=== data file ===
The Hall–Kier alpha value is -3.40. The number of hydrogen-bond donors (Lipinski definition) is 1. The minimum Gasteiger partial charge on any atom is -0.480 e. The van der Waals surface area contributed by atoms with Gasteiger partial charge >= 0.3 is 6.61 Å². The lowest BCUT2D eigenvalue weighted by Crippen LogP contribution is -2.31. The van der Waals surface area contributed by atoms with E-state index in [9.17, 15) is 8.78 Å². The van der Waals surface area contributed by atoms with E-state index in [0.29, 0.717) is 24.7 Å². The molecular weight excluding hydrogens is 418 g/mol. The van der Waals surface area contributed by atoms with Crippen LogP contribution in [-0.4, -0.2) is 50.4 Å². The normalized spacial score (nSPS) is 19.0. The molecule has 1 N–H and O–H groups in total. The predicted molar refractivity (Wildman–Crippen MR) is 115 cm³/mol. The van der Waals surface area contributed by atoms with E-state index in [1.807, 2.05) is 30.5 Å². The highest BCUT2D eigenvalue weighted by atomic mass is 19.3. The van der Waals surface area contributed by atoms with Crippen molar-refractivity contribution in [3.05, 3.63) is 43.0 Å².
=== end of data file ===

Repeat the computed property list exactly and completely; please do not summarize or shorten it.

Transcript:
The Hall–Kier alpha value is -3.40. The number of hydrogen-bond donors (Lipinski definition) is 1. The minimum Gasteiger partial charge on any atom is -0.480 e. The van der Waals surface area contributed by atoms with Gasteiger partial charge >= 0.3 is 6.61 Å². The lowest BCUT2D eigenvalue weighted by Crippen LogP contribution is -2.31. The van der Waals surface area contributed by atoms with E-state index in [9.17, 15) is 8.78 Å². The van der Waals surface area contributed by atoms with E-state index in [0.29, 0.717) is 24.7 Å². The molecular weight excluding hydrogens is 418 g/mol. The van der Waals surface area contributed by atoms with Crippen LogP contribution in [-0.4, -0.2) is 50.4 Å². The normalized spacial score (nSPS) is 19.0. The molecule has 1 N–H and O–H groups in total. The predicted molar refractivity (Wildman–Crippen MR) is 115 cm³/mol. The van der Waals surface area contributed by atoms with E-state index in [1.807, 2.05) is 30.5 Å². The highest BCUT2D eigenvalue weighted by atomic mass is 19.3. The van der Waals surface area contributed by atoms with Crippen molar-refractivity contribution in [3.05, 3.63) is 43.0 Å².